Enrico DiRinaldi wants a wife and children, even though an accident has left him unable to walk. So he proposes a marriage of convenience to Gianna Lakewood. Having always longed for a baby herself — and having secretly loved Enrico since she was a teenager — Gianna can’t say no.
The passion Enrico ignites in his innocent bride leaves her breathless. But when she realizes that his full recovery is imminent, and his beautiful ex-fiancée is waiting in the wings, Gianna is sure he won’t want her any more. So why is Enrico so intent on keeping his convenient wife by his side?
It’s TBR Challenge Time and I’m a day late and a dollar short, as usual. This month we were supposed to read a “RITA book” – whether it be a winner, or a nominee I believe. I have to be honest, I’ve never had much luck with RITA books, and aside from being happy for authors with their nominations and/or wins, I don’t take them into consideration. Accordingly, I went with a comfort read. I want to say I first read this book right around the time it was published, and have re-read it numerous times since.
Gianna is something of an atypical Harlequin Presents heroine, especially for 2004. She’s not a total doormat, and although she’s a total emotional pushover when it comes to Rico, she does get some of her own back. Gianna is warm, loving, uncertain, and passionate. I found her character and age realistic, especially as someone who had been pining for a man since ~girlhood. It was nice that Gianna gets along so well with the DiRinaldi family and already has an established relationship with all of them. It saved her from being too put-upon, and gave her the support and confidence she needed.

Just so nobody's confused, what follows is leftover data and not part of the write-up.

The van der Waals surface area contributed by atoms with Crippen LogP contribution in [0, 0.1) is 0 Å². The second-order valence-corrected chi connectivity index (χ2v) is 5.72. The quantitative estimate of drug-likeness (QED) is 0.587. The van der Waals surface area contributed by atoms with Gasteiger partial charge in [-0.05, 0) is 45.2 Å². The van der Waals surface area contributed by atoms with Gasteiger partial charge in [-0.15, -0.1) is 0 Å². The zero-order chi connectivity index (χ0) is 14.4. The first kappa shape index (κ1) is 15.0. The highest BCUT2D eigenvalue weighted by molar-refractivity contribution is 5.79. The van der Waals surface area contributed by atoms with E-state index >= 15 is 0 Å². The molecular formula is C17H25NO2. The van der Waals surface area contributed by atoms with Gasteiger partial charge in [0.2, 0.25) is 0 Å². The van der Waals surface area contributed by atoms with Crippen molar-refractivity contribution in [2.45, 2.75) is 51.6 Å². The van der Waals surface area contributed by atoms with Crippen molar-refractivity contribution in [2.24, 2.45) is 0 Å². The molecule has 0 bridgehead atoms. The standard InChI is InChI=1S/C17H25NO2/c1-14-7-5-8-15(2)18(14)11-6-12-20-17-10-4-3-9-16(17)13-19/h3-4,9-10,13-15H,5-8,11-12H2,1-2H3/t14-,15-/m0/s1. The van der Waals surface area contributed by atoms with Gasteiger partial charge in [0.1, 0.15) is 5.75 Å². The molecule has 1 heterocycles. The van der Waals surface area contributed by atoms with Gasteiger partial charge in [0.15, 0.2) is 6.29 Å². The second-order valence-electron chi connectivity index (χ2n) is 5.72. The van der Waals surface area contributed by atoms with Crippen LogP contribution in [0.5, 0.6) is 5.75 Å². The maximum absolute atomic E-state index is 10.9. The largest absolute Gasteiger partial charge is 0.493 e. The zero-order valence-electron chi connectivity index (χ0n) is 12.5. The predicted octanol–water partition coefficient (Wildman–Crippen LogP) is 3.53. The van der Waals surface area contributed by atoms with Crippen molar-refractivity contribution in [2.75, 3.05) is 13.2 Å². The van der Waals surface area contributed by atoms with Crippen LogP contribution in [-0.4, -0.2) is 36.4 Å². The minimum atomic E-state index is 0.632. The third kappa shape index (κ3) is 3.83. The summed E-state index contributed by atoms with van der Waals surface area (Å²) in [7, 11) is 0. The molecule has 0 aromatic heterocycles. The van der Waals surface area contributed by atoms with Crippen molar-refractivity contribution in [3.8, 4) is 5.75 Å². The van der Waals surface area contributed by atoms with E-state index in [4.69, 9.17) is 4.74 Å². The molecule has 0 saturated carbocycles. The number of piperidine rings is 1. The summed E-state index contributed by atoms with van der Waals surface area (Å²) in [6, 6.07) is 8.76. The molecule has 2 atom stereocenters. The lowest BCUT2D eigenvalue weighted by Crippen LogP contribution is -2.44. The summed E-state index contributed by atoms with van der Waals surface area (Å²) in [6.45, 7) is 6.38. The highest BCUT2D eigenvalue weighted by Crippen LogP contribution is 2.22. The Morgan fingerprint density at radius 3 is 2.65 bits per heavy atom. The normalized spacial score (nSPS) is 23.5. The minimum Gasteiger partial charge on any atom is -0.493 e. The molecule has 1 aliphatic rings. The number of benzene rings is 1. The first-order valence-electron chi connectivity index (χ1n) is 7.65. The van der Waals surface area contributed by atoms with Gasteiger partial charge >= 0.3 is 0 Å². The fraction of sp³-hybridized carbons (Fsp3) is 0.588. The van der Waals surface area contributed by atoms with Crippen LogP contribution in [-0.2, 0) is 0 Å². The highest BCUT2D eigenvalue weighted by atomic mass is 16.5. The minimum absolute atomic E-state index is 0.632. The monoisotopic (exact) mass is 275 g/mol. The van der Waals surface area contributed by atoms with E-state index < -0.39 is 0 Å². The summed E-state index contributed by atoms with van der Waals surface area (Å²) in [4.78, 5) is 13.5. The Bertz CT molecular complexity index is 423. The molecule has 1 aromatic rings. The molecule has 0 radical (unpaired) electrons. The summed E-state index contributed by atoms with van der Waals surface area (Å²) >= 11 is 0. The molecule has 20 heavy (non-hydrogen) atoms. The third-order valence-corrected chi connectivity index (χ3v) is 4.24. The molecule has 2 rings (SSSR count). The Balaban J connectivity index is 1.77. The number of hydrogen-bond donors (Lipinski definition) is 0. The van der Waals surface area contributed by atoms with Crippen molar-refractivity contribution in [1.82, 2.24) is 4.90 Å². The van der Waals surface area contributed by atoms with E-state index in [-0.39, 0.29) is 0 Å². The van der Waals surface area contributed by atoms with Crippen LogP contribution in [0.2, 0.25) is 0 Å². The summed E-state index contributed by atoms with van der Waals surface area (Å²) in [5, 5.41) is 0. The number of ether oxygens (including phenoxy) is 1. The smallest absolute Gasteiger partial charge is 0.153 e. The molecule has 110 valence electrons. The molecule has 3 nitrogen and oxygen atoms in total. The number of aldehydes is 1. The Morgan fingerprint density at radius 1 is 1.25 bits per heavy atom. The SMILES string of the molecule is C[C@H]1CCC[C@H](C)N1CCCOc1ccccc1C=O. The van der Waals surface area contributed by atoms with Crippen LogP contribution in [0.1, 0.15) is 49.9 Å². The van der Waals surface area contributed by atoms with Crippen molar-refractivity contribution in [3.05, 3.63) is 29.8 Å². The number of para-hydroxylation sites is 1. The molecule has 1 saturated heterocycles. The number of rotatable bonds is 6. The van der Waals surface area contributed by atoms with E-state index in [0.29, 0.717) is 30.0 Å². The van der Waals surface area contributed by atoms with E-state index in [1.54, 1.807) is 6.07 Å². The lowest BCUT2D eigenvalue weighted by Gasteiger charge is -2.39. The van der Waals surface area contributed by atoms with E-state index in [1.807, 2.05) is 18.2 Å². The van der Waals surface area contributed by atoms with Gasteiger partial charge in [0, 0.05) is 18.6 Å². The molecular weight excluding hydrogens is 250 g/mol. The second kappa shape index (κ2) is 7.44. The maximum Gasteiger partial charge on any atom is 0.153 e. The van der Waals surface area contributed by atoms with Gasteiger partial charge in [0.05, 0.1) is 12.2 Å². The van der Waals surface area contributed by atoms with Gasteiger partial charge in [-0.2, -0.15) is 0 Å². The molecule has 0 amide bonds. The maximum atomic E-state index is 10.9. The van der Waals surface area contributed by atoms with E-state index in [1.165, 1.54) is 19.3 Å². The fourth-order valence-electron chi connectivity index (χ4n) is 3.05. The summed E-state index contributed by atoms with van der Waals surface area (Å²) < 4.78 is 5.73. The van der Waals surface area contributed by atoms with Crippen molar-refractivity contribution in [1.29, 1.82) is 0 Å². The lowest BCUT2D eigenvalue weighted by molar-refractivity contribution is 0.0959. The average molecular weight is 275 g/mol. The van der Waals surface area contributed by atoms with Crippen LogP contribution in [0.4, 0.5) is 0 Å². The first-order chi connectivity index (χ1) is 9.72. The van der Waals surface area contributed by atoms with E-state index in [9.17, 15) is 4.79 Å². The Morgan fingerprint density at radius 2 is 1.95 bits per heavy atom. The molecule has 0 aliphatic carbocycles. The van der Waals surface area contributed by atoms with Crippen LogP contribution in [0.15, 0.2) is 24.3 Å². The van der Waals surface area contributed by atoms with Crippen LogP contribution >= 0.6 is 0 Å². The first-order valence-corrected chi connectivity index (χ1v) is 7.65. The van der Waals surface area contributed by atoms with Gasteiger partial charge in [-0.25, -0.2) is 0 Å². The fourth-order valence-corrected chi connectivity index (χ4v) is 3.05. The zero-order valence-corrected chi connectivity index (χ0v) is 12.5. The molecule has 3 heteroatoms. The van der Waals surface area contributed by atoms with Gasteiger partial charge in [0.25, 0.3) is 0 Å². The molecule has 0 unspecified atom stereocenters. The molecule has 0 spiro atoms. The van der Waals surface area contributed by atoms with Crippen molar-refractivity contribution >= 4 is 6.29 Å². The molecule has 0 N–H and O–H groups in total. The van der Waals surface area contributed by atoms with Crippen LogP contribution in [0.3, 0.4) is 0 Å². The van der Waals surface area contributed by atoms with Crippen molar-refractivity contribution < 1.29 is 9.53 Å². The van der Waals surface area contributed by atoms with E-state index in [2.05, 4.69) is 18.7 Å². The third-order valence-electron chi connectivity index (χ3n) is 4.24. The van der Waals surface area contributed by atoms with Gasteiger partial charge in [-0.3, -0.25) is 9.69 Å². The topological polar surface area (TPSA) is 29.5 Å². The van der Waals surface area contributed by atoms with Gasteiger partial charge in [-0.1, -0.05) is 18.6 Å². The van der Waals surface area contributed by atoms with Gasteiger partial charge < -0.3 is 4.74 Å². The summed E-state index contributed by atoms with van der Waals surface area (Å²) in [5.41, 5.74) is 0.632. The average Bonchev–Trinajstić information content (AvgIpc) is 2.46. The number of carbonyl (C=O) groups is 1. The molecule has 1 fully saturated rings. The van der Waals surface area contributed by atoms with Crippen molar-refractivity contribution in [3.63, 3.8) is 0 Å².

Enrico DiRinaldi is your typical Harlequin Presents hero. A take charge tycoon, Latin Lover, and something of an asshole. I liked that we got his perspective at time, and a look into his uncertainties. It was also nice that he admitted them to Gianna in the end, which really cements the fact that they have a real, believable relationship, not just something that happened because it’s the formula of the book/publisher line. Rico experiences all sorts of new emotions, and realizes he’s fallen in love in typical emotionally stunted male fashion. Lucy Monroe is a really great writer that digs into your emotions, and you really feel for Rico, even when he’s being a jerk outwardly.
There were a few things that I didn’t find believable – that she was an assistant professor at age 23. I found that unrealistic even in 2004. Also the evil model ex-fiancée was borderline evil mustache twirling villain, but what mostly makes up for it is that Rico takes care of things in the end. The first intimate scene(s) are a bit extreme, but I’d put that down mostly to the Harlequin category format. (And the year.)
If you enjoy category and/or Harlequin romances, I definitely recommend this one. It made me tear up on the metro when I read it this most recent time. Yes, even knowing what was coming and on public transport. It might be a little bit of nostalgia and emotional attachment for me, but I really like The Italian’s Suitable Wife. I think it’s how Rico comes around and his character growth that forms his relationship with Gianna that does it for me.